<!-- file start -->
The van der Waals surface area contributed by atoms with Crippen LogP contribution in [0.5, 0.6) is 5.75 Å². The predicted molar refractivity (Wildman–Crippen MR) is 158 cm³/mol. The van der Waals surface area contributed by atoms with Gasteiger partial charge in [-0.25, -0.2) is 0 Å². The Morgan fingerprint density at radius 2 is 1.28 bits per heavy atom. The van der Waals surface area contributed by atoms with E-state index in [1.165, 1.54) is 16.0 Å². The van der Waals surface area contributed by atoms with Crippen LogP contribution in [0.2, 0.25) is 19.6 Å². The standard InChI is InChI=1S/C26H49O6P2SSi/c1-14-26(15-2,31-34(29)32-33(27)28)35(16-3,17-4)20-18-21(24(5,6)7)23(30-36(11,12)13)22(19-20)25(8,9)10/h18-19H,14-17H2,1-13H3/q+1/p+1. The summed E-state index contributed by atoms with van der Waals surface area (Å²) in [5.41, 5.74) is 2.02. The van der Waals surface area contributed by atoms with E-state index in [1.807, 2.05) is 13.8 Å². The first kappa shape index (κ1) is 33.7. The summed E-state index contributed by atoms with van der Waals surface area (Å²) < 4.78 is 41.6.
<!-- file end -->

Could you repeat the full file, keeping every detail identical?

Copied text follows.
The van der Waals surface area contributed by atoms with Crippen LogP contribution in [0.5, 0.6) is 5.75 Å². The predicted molar refractivity (Wildman–Crippen MR) is 158 cm³/mol. The van der Waals surface area contributed by atoms with Gasteiger partial charge in [-0.25, -0.2) is 0 Å². The Morgan fingerprint density at radius 2 is 1.28 bits per heavy atom. The van der Waals surface area contributed by atoms with E-state index in [1.165, 1.54) is 16.0 Å². The van der Waals surface area contributed by atoms with Crippen LogP contribution in [0.2, 0.25) is 19.6 Å². The standard InChI is InChI=1S/C26H49O6P2SSi/c1-14-26(15-2,31-34(29)32-33(27)28)35(16-3,17-4)20-18-21(24(5,6)7)23(30-36(11,12)13)22(19-20)25(8,9)10/h18-19H,14-17H2,1-13H3/q+1/p+1. The summed E-state index contributed by atoms with van der Waals surface area (Å²) in [5.41, 5.74) is 2.02. The van der Waals surface area contributed by atoms with E-state index in [1.807, 2.05) is 13.8 Å². The first kappa shape index (κ1) is 33.7. The summed E-state index contributed by atoms with van der Waals surface area (Å²) < 4.78 is 41.6.